Does Humility Really Walk on Water?
By Bryan Caplan
I just filled out a recommendation form that asked me to rate a student’s “humility.” Every other attribute I was asked to evaluate – e.g. “Intellectual Ability” and “Integrity” – was positive, so apparently humility is supposed to be positive as well. But what’s so great about humility?
I’m very much in favor of accurate self-perception. But humility and accurate self-perception are hardly the same. If Einstein said, “I’m only average in physics,” he’d be humble, but deluded. On the other hand, you can be humble but still overrate yourself. Think of the saying that “He is a very humble person who has a lot to be humble about.”
Well, maybe humble people are just easier to work with? It depends on the kind of work. If your job is just to follow orders, humility is a big plus. But what if you need to work independently, or even competitively? Is it easier to work with a humble lawyer? Maybe if you’re his secretary, but not if you’re his client.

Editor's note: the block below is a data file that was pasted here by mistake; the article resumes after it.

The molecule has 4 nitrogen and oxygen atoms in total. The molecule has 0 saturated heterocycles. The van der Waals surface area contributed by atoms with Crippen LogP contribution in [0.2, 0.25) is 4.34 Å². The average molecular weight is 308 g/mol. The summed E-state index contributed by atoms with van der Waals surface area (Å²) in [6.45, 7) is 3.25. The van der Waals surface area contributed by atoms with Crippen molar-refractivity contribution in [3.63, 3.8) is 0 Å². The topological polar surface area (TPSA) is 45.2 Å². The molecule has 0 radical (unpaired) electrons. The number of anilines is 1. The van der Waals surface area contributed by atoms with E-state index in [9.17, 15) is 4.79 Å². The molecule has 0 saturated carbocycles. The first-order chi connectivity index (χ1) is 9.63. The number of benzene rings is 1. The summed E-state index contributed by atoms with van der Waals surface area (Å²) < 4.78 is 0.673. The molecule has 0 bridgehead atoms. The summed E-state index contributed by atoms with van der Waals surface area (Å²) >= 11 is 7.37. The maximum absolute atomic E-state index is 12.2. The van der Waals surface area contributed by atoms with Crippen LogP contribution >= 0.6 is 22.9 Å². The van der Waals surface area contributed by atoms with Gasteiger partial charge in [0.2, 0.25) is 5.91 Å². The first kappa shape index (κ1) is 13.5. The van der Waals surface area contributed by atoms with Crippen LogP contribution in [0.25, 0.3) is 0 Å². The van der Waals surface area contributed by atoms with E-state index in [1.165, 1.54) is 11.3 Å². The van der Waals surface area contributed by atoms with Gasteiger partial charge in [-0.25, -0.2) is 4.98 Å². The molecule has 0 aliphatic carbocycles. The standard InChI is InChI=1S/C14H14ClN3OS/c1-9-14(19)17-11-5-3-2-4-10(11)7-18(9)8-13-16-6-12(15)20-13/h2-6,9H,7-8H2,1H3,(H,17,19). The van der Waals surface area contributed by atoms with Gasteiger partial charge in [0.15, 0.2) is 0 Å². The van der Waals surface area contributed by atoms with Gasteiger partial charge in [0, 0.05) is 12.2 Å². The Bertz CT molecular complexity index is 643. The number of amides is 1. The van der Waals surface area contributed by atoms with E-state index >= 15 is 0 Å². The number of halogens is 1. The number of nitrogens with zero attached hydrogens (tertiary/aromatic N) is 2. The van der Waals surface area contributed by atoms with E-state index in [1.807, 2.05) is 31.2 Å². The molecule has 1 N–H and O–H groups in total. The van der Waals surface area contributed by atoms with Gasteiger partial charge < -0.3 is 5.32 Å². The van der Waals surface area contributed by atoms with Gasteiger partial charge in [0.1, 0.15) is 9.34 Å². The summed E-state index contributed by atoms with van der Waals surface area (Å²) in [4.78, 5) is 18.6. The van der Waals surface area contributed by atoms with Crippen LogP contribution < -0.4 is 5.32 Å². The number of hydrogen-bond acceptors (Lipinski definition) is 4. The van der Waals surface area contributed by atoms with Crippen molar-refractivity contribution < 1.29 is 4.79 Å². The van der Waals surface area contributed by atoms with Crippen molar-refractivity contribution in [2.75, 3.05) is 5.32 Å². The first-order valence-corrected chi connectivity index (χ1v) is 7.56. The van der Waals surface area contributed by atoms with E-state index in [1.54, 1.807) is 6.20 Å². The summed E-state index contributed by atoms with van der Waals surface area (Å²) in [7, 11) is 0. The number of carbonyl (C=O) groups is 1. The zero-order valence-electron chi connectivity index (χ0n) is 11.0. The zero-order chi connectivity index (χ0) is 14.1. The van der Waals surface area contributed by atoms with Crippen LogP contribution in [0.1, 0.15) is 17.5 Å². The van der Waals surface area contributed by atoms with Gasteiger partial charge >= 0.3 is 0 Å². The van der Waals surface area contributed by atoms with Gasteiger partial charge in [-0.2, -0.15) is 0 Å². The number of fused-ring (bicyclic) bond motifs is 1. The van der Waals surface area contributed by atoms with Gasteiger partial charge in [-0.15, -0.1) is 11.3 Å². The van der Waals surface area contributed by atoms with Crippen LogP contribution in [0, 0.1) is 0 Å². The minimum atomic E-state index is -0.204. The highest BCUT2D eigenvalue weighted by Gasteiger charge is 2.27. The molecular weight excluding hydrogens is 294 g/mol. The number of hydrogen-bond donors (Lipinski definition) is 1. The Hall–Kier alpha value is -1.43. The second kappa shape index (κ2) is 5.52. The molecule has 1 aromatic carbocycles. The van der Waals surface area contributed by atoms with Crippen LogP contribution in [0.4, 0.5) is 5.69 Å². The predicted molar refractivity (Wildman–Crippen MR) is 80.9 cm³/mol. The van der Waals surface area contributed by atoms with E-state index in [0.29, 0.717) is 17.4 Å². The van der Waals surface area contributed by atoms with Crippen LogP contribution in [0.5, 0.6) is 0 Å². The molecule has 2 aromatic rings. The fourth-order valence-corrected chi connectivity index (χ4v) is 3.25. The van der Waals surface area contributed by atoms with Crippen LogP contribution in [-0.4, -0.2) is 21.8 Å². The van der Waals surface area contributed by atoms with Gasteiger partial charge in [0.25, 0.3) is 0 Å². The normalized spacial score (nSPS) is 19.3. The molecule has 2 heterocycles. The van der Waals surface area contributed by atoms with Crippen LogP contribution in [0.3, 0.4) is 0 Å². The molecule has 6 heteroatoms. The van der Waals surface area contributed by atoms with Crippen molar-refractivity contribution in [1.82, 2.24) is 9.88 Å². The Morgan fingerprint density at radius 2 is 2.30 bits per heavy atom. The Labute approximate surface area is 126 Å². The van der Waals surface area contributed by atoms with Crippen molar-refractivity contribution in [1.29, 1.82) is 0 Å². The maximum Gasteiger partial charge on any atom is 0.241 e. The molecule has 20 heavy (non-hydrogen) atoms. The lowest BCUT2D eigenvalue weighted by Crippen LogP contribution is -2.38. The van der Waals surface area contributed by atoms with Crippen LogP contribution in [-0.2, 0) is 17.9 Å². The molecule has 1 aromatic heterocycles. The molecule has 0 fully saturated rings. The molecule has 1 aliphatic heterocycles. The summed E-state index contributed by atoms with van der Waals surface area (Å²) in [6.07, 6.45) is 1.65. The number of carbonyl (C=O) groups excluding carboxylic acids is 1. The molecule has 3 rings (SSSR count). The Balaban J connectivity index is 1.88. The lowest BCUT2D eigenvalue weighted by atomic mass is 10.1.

Now you could say that I’m just rationalizing. People have been complaining about my lack of humility for as long as I can remember. Literally. Nevertheless, at least in the career niche I’ve found, humility looks like a serious negative. It takes more than a bit of arrogance to think “I’ve got an important new idea, and I’m going to share it with the world.” And if even you don’t believe that, why should anyone else?